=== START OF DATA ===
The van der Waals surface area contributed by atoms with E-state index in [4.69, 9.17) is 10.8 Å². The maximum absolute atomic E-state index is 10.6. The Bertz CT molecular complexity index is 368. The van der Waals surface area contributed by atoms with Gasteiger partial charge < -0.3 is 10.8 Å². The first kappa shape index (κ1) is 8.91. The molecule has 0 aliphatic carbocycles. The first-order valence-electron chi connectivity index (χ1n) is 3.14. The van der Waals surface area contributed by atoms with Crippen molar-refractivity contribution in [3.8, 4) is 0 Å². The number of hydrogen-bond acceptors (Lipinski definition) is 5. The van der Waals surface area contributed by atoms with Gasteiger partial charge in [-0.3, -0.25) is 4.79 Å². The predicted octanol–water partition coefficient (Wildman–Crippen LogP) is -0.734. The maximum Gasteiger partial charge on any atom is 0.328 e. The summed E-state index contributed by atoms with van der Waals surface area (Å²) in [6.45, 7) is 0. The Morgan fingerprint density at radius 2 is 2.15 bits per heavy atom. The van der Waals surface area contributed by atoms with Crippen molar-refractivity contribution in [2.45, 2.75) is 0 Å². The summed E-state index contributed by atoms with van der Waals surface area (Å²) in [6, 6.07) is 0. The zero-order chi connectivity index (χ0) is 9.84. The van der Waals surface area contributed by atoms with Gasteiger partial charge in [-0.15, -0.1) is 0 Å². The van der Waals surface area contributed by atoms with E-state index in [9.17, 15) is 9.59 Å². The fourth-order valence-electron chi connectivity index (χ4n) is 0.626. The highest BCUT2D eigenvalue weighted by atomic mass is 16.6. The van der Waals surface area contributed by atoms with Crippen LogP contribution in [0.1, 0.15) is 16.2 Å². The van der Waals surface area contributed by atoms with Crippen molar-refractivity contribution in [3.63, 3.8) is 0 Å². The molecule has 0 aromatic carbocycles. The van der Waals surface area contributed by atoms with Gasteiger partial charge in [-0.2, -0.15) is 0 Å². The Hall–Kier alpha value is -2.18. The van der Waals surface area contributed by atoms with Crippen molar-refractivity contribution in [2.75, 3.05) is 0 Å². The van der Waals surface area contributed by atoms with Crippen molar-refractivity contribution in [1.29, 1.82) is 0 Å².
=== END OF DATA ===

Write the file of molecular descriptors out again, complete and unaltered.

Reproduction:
The van der Waals surface area contributed by atoms with E-state index in [4.69, 9.17) is 10.8 Å². The maximum absolute atomic E-state index is 10.6. The Bertz CT molecular complexity index is 368. The van der Waals surface area contributed by atoms with Gasteiger partial charge < -0.3 is 10.8 Å². The first kappa shape index (κ1) is 8.91. The molecule has 0 aliphatic carbocycles. The first-order valence-electron chi connectivity index (χ1n) is 3.14. The van der Waals surface area contributed by atoms with Crippen molar-refractivity contribution in [3.8, 4) is 0 Å². The number of hydrogen-bond acceptors (Lipinski definition) is 5. The van der Waals surface area contributed by atoms with Gasteiger partial charge in [-0.3, -0.25) is 4.79 Å². The predicted octanol–water partition coefficient (Wildman–Crippen LogP) is -0.734. The maximum Gasteiger partial charge on any atom is 0.328 e. The summed E-state index contributed by atoms with van der Waals surface area (Å²) in [6.45, 7) is 0. The Morgan fingerprint density at radius 2 is 2.15 bits per heavy atom. The van der Waals surface area contributed by atoms with Crippen molar-refractivity contribution in [2.45, 2.75) is 0 Å². The summed E-state index contributed by atoms with van der Waals surface area (Å²) in [6, 6.07) is 0. The zero-order chi connectivity index (χ0) is 9.84. The van der Waals surface area contributed by atoms with Gasteiger partial charge in [-0.15, -0.1) is 0 Å². The van der Waals surface area contributed by atoms with E-state index in [9.17, 15) is 9.59 Å². The fourth-order valence-electron chi connectivity index (χ4n) is 0.626. The highest BCUT2D eigenvalue weighted by atomic mass is 16.6. The van der Waals surface area contributed by atoms with Crippen LogP contribution in [0.1, 0.15) is 16.2 Å². The van der Waals surface area contributed by atoms with Crippen molar-refractivity contribution in [3.63, 3.8) is 0 Å². The molecule has 0 aromatic carbocycles. The van der Waals surface area contributed by atoms with Gasteiger partial charge in [-0.2, -0.15) is 0 Å². The Hall–Kier alpha value is -2.18. The van der Waals surface area contributed by atoms with Crippen molar-refractivity contribution in [2.75, 3.05) is 0 Å². The van der Waals surface area contributed by atoms with Crippen molar-refractivity contribution in [1.29, 1.82) is 0 Å².